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14-05-2024 | Rheumatoid Arthritis | Editor's Choice | News

Conventional synthetic DMARD tapering increases flare risk for some patients with RA

Author: Radhika Dua

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medwireNews: Tapering conventional synthetic disease-modifying antirheumatic drugs (DMARDs) to half dose or withdrawal in rheumatoid arthritis (RA) patients with sustained remission is associated with an increased risk for flare compared with stable treatment, although some patients do remain flare-free with such strategies, show findings from the ARCTIC REWIND trial.

“Our data illustrate that the risk–benefit evaluation of tapering and withdrawal of conventional synthetic DMARDs is complex,” point out the researchers in The Lancet Rheumatology.

They found that over a 3-year period, 80% of patients with RA receiving a stable dose of conventional synthetic DMARDs remained flare free, compared with 57% who tapered their treatment to half the dose and 38% who tapered their treatment to withdrawal.

Commenting on the findings, Elise van Mulligen (Leiden University Medical Center, the Netherlands) notes that while flare-free survival was the primary outcome of the study, DMARD-free remission as demonstrated by the patients who tapered treatment to withdrawal is an “important" and "highly relevant” outcome, given the “paucity of recent studies on tapering conventional synthetic DMARDs.”

Quoting a range of 10–20% given in a recent systematic review, she says that the 38% rates in this study “seems to substantiate that patients that only need conventional synthetic DMARDs might be better able to reach sustained DMARD-free remission compared to those on biological DMARDs.”

The trial, conducted at 10 hospitals in Norway, involved 156 patients (mean age 55.3 years; 67% women) with RA who had been in sustained remission for at least a year on stable conventional synthetic DMARDs. The participants were randomly assigned to one of three treatment strategies: continuous stable-dose conventional synthetic DMARDs for 36 months (n=78); half-dose conventional synthetic DMARDs for 36 months (n=41); or half-dose conventional synthetic DMARDs for 12 months followed by complete withdrawal of all conventional synthetic DMARDs from 12 to 36 months (n=37).

The conventional synthetic DMARDs included monotherapy or a combination of methotrexate, sulfasalazine, hydroxychloroquine, or leflunomide.

Over the 3 years, the absolute risk for flare, defined as a combination of a Disease Activity Score (DAS) greater than 1.6 points, an increase in score of more than 0.6 points, and at least two swollen joints, was a significant 23% greater for patients adopting the half-dose treatment strategy, compared with those continuing with stable-dose treatment, and a significant 40% greater for those tapering to withdrawal. In both cases the absolute risk exceeded the 20% margin for noninferiority. The corresponding adjusted hazard ratios were a significant 2.9 and 4.2.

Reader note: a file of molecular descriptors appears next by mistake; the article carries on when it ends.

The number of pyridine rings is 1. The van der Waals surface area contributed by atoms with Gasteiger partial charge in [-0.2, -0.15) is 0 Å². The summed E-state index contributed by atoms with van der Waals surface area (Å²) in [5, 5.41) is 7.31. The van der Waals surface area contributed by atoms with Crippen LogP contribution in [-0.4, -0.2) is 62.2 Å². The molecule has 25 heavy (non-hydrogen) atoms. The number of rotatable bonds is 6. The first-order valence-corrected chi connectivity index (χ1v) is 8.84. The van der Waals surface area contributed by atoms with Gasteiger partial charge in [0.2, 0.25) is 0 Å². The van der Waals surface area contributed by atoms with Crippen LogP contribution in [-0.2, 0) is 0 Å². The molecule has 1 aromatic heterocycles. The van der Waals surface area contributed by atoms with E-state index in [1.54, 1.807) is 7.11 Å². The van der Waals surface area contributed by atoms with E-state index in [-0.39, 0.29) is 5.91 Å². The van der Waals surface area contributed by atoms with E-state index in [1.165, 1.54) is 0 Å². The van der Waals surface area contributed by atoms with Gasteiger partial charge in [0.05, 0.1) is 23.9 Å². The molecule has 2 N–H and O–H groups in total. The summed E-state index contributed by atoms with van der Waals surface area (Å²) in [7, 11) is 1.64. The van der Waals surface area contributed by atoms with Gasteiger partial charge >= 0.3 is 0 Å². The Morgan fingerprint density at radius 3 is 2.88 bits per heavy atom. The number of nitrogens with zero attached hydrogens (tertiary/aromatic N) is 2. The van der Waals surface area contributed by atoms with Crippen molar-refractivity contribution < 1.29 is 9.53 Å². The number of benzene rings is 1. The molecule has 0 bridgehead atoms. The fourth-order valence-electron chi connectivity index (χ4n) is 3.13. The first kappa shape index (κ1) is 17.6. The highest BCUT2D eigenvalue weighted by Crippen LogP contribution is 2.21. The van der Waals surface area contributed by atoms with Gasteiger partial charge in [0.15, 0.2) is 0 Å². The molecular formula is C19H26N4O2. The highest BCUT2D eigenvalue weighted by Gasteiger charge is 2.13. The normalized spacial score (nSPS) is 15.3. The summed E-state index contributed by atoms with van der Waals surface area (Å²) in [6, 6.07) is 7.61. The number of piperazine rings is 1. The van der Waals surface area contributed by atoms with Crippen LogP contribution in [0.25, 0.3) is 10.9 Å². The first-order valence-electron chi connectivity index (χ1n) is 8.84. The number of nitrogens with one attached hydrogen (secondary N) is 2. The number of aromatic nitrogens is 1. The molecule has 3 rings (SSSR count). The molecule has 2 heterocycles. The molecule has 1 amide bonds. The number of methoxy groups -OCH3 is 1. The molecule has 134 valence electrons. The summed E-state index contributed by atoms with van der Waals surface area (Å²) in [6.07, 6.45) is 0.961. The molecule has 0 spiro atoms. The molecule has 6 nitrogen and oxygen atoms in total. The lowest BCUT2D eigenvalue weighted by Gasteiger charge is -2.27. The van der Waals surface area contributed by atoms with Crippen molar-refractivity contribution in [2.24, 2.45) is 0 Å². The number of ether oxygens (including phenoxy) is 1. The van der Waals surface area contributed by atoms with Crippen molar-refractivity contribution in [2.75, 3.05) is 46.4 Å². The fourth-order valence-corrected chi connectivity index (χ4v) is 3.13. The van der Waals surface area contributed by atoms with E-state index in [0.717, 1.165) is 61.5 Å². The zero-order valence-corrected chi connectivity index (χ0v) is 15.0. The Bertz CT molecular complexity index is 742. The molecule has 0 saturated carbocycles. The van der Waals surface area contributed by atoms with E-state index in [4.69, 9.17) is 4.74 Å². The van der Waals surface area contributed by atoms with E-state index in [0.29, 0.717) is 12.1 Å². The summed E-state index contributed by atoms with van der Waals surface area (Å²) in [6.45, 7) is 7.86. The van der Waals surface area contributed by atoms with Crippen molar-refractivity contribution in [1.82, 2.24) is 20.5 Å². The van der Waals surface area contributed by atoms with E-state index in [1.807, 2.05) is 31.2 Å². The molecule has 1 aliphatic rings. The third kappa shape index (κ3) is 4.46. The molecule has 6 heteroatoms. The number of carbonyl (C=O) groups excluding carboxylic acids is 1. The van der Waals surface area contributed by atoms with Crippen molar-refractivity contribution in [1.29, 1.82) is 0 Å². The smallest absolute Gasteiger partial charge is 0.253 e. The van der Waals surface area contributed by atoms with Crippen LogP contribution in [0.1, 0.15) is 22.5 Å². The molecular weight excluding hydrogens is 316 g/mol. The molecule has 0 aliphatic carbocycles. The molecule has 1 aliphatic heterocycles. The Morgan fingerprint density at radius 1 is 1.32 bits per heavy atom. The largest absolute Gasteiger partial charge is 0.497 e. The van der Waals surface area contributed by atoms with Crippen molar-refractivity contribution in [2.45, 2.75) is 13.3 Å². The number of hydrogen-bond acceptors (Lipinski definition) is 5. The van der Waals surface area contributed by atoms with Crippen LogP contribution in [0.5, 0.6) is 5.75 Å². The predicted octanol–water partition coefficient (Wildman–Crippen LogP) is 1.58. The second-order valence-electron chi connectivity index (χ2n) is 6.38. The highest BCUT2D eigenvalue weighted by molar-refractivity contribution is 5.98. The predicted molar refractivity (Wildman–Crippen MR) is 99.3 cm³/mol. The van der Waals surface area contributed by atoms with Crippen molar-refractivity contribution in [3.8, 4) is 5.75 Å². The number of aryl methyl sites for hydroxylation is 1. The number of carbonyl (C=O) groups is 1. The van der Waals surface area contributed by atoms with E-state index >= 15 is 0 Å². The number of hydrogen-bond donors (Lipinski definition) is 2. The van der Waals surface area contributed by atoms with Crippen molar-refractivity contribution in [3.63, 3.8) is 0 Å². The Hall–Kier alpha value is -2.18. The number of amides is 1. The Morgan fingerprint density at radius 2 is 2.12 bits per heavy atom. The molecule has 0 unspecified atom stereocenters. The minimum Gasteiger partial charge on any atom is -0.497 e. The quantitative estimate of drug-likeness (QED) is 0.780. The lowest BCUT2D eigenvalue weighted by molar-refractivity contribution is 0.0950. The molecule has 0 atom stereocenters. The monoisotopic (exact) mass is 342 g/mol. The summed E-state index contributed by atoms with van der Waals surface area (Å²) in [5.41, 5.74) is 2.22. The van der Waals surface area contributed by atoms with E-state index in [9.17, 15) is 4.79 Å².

Kaja Kjørholt (Diakonhjemmet Hospital, Norway) and colleagues observe that, irrespective of whether patients had a flare, DAS remission (<1.6 points) at 3 years was achieved by 96% of 67 patients in the stable-dose group, 94% of 36 patients in the half-dose group, and 91% of 34 patients in the withdrawal group.

However, the rate of radiographic joint progression, as indicated by a van der Heijde–modified Sharp score of at least 3 points, was higher in the half-dose and withdrawal groups than the stable-dose group, at 19% and 11% versus 1%, respectively, “which might support continuing stable-dose conventional synthetic DMARD treatment,” say the researchers.

And treatment had to be intensified (increasing the dose or adding a biological DMARD) in more patients in the withdrawal group than the stable dose group, at 27% versus 14%, by the end of the study.

Adverse events occurred in 83% of patients in the stable-dose group, 90% of those in the half-dose group, and 97% of those in the withdrawal group, the most frequent of which was infection. Serious adverse events occurred in a respective 17%, 10%, and 16%, and there was one death considered unrelated to study medication in the stable-dose group.

“This study provides long-term results on several aspects of importance for shared decision making between the patient and the physician in the increasingly common clinical situation of long-term remission in patients with rheumatoid arthritis,” say Kjørholt et al.

“The patient should be thoroughly informed about the advantages and disadvantages of tapering, taking the patient’s situation and preferences, burden of potential side effects, and medical history into account before deciding on treatment strategy.”

They recommend that “due to significant increased risk of flare after tapering and withdrawal, the patients should be closely monitored, and the possibilities of tight control should be considered before tapering.”

medwireNews is an independent medical news service provided by Springer Healthcare Ltd. © 2024 Springer Healthcare Ltd, part of the Springer Nature Group.

Lancet Rheumatol 2024; 6: E268–E278
Lancet Rheumatol 2024; 6: E254–E255

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